The past week may well turn out to have been the peak of the fall bird migration at Presqu'ile Provincial Park, certainly for some species. On one day, a local birder commented that birding on that day was better than on any day in the past spring.
On the morning of August 30, a Least Bittern and four Great Egrets were seen in the marsh. A Greater Scaup flew past Owen Point on September 1.
Although Presqu'ile is not noted for its hawk migrations, a few have been passing through lately, some of them drifting westward high over the point. A Cooper's Hawk was found deep in the woods near the lighthouse on August 31. In addition to the Merlin that has been patrolling the beach, two of that species were near the government dock on August 31.
Two Virginia Rails were heard in the marsh in the evening of August 28.
After building up to a very interesting weekend of shorebird watching, the numbers and variety of shorebirds plumetted with the weather change on August 31 and have only slowly begun to recover. Among the twenty species seen in the Park in the past week, there were several highlights. An American Golden-Plover
was on the beach on August 30. Two Whimbrels were there on September 2. The small group of Red Knots off Owen Point reached a peak of six individuals on August 28, but they have not been seen for the past three or four days. Differentiated by their plumage, two separate Western Sandpipers visited Presqu'ile this week. One was on the beach on August 29, and the other appeared at Owen Point on the evening of September 2. White-rumped Sandpipers were seen almost daily up to the end of last month, and a handful of Baird's Sandpipers remains at the beach. The first Dunlin of the season was there on August 30. A surprising nine Stilt Sandpipers were on the beach on August 27, and two were still there on August 30. After almost a week with no reports of Buff-breasted Sandpipers, two were seen on the beach on September 1, perhaps the same two that had been present earlier. A Little Gull was at Owen Point on August 28.
Crepuscular birding at the marsh boardwalk has been profitable: young Great Horned Owls heard there at dawn on August 30 and an astonishing 153 Common Nighthawks heading south overhead at dusk on August 28. Two Yellow-bellied and two Olive-sided Flycatchers on August 29, and two Eastern Phoebes on September 1 were of interest. A Philadelphia Vireo was at the lighthouse on August 29. Red-breasted Nuthatches have put on a good showing this week, often accompanying warbler flocks. A Brown Creeper at the lighthouse on September 2 was apparently the first fall migrant. Blue-Gray Gnatcatchers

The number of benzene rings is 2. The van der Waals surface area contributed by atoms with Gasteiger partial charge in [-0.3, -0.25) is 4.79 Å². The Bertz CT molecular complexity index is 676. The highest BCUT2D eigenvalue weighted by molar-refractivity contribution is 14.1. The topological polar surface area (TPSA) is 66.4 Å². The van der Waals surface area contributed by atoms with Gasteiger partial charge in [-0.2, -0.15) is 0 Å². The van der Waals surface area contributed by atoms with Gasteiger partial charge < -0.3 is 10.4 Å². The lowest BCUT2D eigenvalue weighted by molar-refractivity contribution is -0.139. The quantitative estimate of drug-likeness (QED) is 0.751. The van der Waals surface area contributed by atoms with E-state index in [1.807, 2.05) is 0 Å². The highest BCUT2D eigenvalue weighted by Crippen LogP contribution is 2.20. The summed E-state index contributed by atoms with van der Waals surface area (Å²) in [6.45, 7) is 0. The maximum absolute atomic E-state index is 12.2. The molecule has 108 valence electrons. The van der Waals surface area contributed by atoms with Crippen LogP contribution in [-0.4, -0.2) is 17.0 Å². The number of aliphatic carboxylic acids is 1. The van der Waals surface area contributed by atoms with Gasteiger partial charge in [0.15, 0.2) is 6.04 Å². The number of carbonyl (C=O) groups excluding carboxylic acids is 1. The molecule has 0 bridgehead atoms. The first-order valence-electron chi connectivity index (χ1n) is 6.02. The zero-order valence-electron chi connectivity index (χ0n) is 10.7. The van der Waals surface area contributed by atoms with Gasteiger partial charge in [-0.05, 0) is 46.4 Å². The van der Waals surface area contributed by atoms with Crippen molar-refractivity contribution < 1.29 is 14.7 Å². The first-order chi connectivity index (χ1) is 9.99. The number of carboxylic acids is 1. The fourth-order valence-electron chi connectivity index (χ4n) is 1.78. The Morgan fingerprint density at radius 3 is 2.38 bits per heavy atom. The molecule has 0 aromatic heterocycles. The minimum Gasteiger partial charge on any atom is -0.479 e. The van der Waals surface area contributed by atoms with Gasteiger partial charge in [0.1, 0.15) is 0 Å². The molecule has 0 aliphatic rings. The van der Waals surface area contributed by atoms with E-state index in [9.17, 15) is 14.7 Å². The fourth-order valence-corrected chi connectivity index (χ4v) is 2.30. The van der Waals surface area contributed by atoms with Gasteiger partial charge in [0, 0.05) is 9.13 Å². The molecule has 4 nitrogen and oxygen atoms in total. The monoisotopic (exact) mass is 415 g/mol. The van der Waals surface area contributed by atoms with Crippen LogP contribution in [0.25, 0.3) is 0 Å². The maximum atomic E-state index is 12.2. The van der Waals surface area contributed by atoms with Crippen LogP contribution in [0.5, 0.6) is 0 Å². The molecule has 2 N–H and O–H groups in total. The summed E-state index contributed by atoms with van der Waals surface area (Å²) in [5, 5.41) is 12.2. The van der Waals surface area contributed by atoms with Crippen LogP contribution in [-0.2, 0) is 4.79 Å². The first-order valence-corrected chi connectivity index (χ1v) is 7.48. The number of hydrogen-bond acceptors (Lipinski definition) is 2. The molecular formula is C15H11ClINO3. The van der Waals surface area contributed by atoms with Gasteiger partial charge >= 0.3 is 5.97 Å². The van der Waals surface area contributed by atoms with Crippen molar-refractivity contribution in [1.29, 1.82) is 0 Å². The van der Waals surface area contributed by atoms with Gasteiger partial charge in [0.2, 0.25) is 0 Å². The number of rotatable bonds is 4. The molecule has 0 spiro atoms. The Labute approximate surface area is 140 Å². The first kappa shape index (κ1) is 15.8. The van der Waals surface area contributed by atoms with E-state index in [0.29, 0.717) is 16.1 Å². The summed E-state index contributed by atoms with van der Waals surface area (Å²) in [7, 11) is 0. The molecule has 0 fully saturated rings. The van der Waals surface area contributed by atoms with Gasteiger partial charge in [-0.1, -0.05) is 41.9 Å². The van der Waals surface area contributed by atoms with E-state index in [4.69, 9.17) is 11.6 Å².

were seen on August 28 and 31. It was determined that the American Pipit reported last week was definitely not that species. However, flocks of American Pipits should soon be arriving, and September is the month when optimistic birders scan those flocks for a stray Northern Wheatear.
The biggest challenge for birders in the Park this week has been to entice the hundreds of warblers from out of the thick foliage to where they can be seen and identified. Twenty-one species were represented, including Blue-winged Warbler, Tennessee Warbler, Northern Parula, Yellow-rumped Warbler, and Mourning Warbler. Flocks of twenty or more can be found with little difficulty in the eastern end of the peninsula.
The rarest bird of the week was a Dickcissel that flew over beach 3 on August 29, but unfortunately failed to stop. A Bobolink also flew over on that date.
To reach Presqu'ile Provincial Park, follow the signs from Brighton. Locations within the Park are shown on a map at the back of a tabloid that is available at the Park gate. Access to the offshore islands is restricted until September 11 to prevent disturbance to the colonial nesting birds there.
Questions and comments about bird sightings at Presqu'ile may be directed to: FHELLEINER@TRENTU.CA.